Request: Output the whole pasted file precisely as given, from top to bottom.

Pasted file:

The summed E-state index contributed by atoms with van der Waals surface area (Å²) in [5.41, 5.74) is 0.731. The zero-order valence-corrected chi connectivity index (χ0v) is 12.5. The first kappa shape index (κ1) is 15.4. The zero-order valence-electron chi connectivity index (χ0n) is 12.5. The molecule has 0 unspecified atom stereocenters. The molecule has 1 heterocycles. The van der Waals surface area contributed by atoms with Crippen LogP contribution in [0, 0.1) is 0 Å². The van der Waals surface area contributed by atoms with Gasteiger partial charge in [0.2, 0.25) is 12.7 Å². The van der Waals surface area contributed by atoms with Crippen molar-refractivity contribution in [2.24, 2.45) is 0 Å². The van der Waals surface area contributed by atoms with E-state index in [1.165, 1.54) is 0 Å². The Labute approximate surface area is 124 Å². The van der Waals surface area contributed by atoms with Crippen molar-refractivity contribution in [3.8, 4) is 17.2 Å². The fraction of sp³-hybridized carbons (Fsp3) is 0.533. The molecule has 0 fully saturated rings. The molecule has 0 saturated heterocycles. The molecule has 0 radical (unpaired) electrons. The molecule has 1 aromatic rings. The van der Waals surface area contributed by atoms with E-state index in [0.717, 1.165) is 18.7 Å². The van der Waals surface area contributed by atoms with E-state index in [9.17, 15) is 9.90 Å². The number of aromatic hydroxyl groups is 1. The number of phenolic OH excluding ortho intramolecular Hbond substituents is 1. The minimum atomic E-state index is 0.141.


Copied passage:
The summed E-state index contributed by atoms with van der Waals surface area (Å²) in [5.41, 5.74) is 0.731. The zero-order valence-corrected chi connectivity index (χ0v) is 12.5. The first kappa shape index (κ1) is 15.4. The zero-order valence-electron chi connectivity index (χ0n) is 12.5. The molecule has 0 unspecified atom stereocenters. The molecule has 1 heterocycles. The van der Waals surface area contributed by atoms with Crippen LogP contribution in [0, 0.1) is 0 Å². The van der Waals surface area contributed by atoms with Gasteiger partial charge in [0.2, 0.25) is 12.7 Å². The van der Waals surface area contributed by atoms with Crippen molar-refractivity contribution in [2.24, 2.45) is 0 Å². The van der Waals surface area contributed by atoms with E-state index in [1.165, 1.54) is 0 Å². The Labute approximate surface area is 124 Å². The van der Waals surface area contributed by atoms with Crippen molar-refractivity contribution in [3.8, 4) is 17.2 Å². The fraction of sp³-hybridized carbons (Fsp3) is 0.533. The molecule has 0 fully saturated rings. The molecule has 0 saturated heterocycles. The molecule has 0 radical (unpaired) electrons. The molecule has 1 aromatic rings. The van der Waals surface area contributed by atoms with E-state index in [0.717, 1.165) is 18.7 Å². The van der Waals surface area contributed by atoms with E-state index in [9.17, 15) is 9.90 Å². The number of aromatic hydroxyl groups is 1. The number of phenolic OH excluding ortho intramolecular Hbond substituents is 1. The minimum atomic E-state index is 0.141.